A woman in perfect senses can’t leave home and hearth/ responsibilities to seek enlightenment. Won’t that earn her the disrepute of moral degradation/ promiscuity? She ought to be a ‘maverick’ or ‘diwani’ to earn that coveted title, while men are bestowed the same, irrespective of their mental/ physical attributes or social placement. Without being disrespectful to them or reductionist about their respective aura and prowess, we have a Lal Ded and a Meera Bai, who are used as case studies, to corroborate the same. Both were considered to be in a state of heightened consciousness, amounting to eccentricity. But then times are changing, and perfectly sane women can dare to dispense some pearls of mystical wisdom at times, provided they are desexualized and even dehumanized!
All this and more boils down to the fact that despite her supposed spiritual prowess, this ‘Pagli of Kashmir’ could not garner the perks of sainthood from her ‘believers’, in her hour of need. They too shunned her when she sought help, and did not even bother to arrange for any indirect help. All this in the land of mystical Lal Ded & Nund Rishi, the ‘Pir Waer’ or Abode of Saints?
‘Holy’ or territorial wars are waged by men on all sides of the continuum. Kashmir has been a conflict zone since the last 28-30 years and the fall-out of such a scenario has taken a serious toll on the mental health conditions of women in particular. Considerable research has pointed out the impact of such a conflict on women, with many having no real safe spaces or channels where they can vent out. The claustrophobia of conflict coupled with stringent patriarchy and overbearing masculinity in the recent past, has given rise to a plethora of socio-cultural/ gender imbalances, crime, and psychological ailments, as far as women are concerned. The shrinking spaces for women as compared to the past, are a direct manifestation of conflict and its dynamics.
An important step in the understanding of women’s placement in conflict zones is pertinent, and should take precedence over the vile politics or spoils of a diabolical conflict factory that Kashmir has got reduced to.
Shelter homes, homes for the destitute, mental health awareness, gender sensitization, women’s safety, police protection, legal aid, cultural and social spaces etc, are some basic necessities for a balanced and tolerant society. Yes all this is required everywhere, as far as women’s welfare goes; but in cultures ravaged by violence and its fall-out, women are more vulnerable at all times. Had this not been so, this horrific incident would not have happened to the extent it did. Culprits roam free, most people felt hesitant to come forward and help.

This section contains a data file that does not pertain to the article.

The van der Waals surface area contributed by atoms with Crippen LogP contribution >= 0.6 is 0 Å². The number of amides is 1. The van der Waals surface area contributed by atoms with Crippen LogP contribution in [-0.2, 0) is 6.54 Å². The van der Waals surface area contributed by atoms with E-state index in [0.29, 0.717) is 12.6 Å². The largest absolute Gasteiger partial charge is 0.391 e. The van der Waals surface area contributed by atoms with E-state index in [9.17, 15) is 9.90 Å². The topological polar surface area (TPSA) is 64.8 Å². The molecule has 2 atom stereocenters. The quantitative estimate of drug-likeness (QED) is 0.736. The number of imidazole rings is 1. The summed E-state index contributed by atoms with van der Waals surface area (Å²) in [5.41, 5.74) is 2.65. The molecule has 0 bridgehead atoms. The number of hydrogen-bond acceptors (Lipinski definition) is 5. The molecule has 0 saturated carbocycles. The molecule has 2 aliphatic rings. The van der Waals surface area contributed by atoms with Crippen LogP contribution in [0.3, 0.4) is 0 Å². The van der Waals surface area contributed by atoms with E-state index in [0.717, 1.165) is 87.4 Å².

This exactly is the bane of Kashmir, at many levels, where truth gets sabotaged, and fear overrides the sentiment of welfare.
Here I quote from an earlier article of mine: “Given the repetitive monotony and the wax-eloquent rhetoric, basis innumerable variables at play, the term—’Kashmir of yore’, of late has begun to sound like a feel-good pacifying cliché. It has lost its meaning in the paradox of the conflict and diabolical agendas.
We are knowingly destroying ourselves with a strange manic gratification, given the fact that there are numerous profiteering agencies that we can put the blame on.
Beneath the cloak of our pseudo-armor that insulates us from the harsh facets of our respective apathy and selfishness, we all subtly allude to the fact that intentionally or unintentionally, we have lead ‘Mouj Kashir’ towards a deep abyss, let her falter, raped and plundered her, and then shed copious tears over a reclusive shame of her existence!”
This episode, and a whole lot of other such occurrences on the socio-cultural front should serve as a wake-up call. Kashmir used to be a gender sensitive and tolerant society in its heyday. No conflict is worth its mettle, if it erodes the inherent fabric of a society. Beneath the cloak of our erstwhile veritable raison d’etre of mysticism and religion, we somehow fail to recognize our degenerated social fabric, and that’s sure to boomerang, sooner or later.
As they say “A society is best judged on how it treats its women” and Kashmiri women aren’t going to take it lying down, come what may. Let’s learn our lessons from the Pinjars and Paglis of past. History need not be revisited.
A version of this was first published here.
Image source: Flickr
Women's Web is an open platform that publishes a diversity of views. Individual posts do not necessarily represent the platform's views and opinions at all times. If you have a complementary or differing point of view, you can request to be a Women's Web contributor too!
Pingback: Women & conflict zones—“Pinjar” of Kashmir – Pondering Pauses
Aleppo Or India: Who Cares About Women In Conflict Zones?
A Feminist Perspective On The Recent ‘Outbreak’ Of Braid Chopping In Kashmir
Garrisoned Minds Throws A Spotlight On How Women In War Torn Areas Suffer Just For Being Women
Kudos To Srishti Bakshi, Who Walked 3800 Kms To Help Make India A Safer Place For Women
Stay updated with our Weekly Newsletter or Daily Summary - or both!
Sign in/Register & Get personalised recommendations